FIGURE 10. Voltage on pin 13 of the Arduino and the voltage across the 10 ohm load resistor — a measure of the current from the power source. The square signal is the voltage on pin 13 and the ramping signal is the voltage across the 10 ohm resistor.
This final system implemented with an Arduino Redboard from SparkFun ($19.95) and a small protoboard is shown in Figure 11.
FIGURE 11. The final automated I-V system based on an Arduino with an integrating circuit and current load to a power source. The wires coming off from the bottom connect to the power supply to characterize.
I wrote a simple sketch for the Arduino which sent a 0.5 sec digital pulse on pin 13 to drive current through the transistor from the power supply. I used two analog input pins to measure the voltage of the power supply and the current through it. Chan1 was a direct measure of the current from the supply, while chan2 was a scaled value of the supply output voltage.
Since many power sources are 15V or more, I used a voltage divider circuit to offer voltage drops from 1x, 0.5x, and 0.25x. This scaled the supply voltage to a range the analog input pin could handle. I use enough voltage drop to keep the maximum voltage on chan2 less than the 3.3V reference.
The sketch turns on pin 13, ramping the current from the power supply, and measures the supply current and the loaded voltage. These values are printed to the serial monitor.
I used PLX-DAQ to read the serial port and bring the data into a spreadsheet. The I-V data is plotted automatically as it comes in. I take the first five values to fit a linear trend line, and display the DC voltage and the slope which is the internal resistance. A steeper slope means a higher internal resistance.
When I click on the connect button in the PLX-DAQ control box, the Arduino is triggered to start the loop, the data is taken, printed to the serial port, read into Excel, and plotted — all automatically. Figure 12 is an example of the measured I-V curve for this wall wart.
FIGURE 12. Measured I-V curve for the wall wart, showing the fitted values of the 13.4V open circuit load and 7.22 ohm output load impedance. This clearly shows how the output voltage of any power supply decreases with added current draw. The internal resistance is a good metric of how much voltage drop to expect.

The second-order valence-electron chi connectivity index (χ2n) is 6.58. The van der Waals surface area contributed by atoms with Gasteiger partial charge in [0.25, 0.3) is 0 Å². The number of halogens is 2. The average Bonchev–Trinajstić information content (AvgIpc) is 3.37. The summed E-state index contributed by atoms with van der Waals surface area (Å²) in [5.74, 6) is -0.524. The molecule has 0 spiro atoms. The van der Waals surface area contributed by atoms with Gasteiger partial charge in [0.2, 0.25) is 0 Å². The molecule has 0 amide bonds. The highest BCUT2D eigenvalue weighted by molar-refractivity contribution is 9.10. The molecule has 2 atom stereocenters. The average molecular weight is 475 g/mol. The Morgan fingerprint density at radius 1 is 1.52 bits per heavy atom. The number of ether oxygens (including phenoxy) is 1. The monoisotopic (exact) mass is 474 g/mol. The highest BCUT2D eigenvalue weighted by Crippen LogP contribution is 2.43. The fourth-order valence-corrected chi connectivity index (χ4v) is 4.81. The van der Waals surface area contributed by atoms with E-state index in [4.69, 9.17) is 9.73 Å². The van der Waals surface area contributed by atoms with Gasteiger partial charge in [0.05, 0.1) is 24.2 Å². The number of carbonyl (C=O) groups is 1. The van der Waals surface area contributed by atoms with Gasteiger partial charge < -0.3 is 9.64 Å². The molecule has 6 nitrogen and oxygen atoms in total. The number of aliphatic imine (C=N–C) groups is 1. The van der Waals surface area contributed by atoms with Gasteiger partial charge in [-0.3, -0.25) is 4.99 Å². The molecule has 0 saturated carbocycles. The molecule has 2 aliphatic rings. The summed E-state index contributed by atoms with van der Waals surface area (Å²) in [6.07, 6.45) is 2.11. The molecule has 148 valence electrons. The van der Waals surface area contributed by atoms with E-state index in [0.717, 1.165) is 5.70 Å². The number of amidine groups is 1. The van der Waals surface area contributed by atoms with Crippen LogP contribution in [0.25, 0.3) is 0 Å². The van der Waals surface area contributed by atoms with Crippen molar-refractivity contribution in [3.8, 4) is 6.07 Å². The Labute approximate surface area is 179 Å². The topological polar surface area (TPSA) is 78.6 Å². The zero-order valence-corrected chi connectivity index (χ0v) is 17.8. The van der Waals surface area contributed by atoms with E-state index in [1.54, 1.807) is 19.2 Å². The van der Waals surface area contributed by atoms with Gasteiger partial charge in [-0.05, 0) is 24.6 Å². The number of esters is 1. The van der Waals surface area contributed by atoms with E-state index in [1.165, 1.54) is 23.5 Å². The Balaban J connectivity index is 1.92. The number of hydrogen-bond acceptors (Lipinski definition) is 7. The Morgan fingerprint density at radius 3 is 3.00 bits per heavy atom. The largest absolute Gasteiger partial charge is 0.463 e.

We can see that the model for a constant internal resistance is a pretty good one. The 7.22 ohm internal resistance measured with this automated system is very close to the 7.1 ohm resistance I measured manually.
With this automated system, we can now explore the features of different power sources.
Not all wall warts are created equal. I routinely use a 9V wall wart from SparkFun all the time. It is rated for 9V at 650 mA. Figure 13 shows the I-V curve and the AC ripple noise when loaded by 17 ohms, or drawing 530 mA.
FIGURE 13. Characteristics of a 9V wall wart from SparkFun.
The peak-to-peak noise is remarkably low. The peak-to-peak voltage is 4.5 mV out of 9V, or less than 0.05% even loaded down. Its output impedance is 0.14 ohms.
The USB port is often used to supply current. The measured I-V curve and AC ripple with a 42 ohm load drawing 120 mA is shown in Figure 14.
FIGURE 14. USB power performance.
It is a remarkably accurate 5V regulated supply with an output impedance of only 0.4 ohms. The AC ripple of the USB source I used was 4 mV peak-to-peak, with no discernable peak at 60 Hz or 120 Hz.
Sometimes one of the digital output pins of the Arduino is used to power a component. Figure 15 shows its I-V curve and AC ripple noise when set to HIGH.
FIGURE 15. Arduino digital output pin as a power supply.
The output impedance of an Arduino pin is about 26 ohms. With a 40 ohm external resistor — or a total of 66 ohms — the current draw was 5V/66 ohms = 72 mA current. The ripple noise was about 2 mV peak-to-peak, but only a very small peak at 60 Hz. The voltage amplitude of the 60 Hz sine wave component is 10^(-89.3/20 )= 34 µV out of 5V.
Many portable applications use batteries as the power sources. Their properties vary a lot depending on the age of the battery and the type of battery. The AC ripple noise is typically at the noise floor of what the scope can measure. The amount of AC ripple noise from a battery is not really about the battery, but about how well it is shielded from external noise sources, and what it is connected to in its application.
I surveyed a number of 9V batteries and found the typical output impedance to be about 2.4 ohms. An example is shown in Figure 16.
FIGURE 16. Measured output impedance of a 9V battery.
However, one battery — nominally also new — showed an output impedance of 8.5 ohms. This is just another example of the guideline: Buyer beware.
Two AAA batteries in series had an output resistance of 1.24 ohms. This implies the output impedance of one AAA battery would be about 0.62 ohms. Its IV curve is shown in Figure 17.
FIGURE 17. Measured output impedance of two AAA batteries in series.
Before you plug in that power source, try to answer four important questions:
With the simple measurement and analysis techniques offered here, you will be able to answer these questions and eliminate one common source of problems in your next project. NV
Four-channel USB Data Acquisition Starter Kit
USB Multifunction DAQ
V-I_curvePlotter_B.ino, Excel File.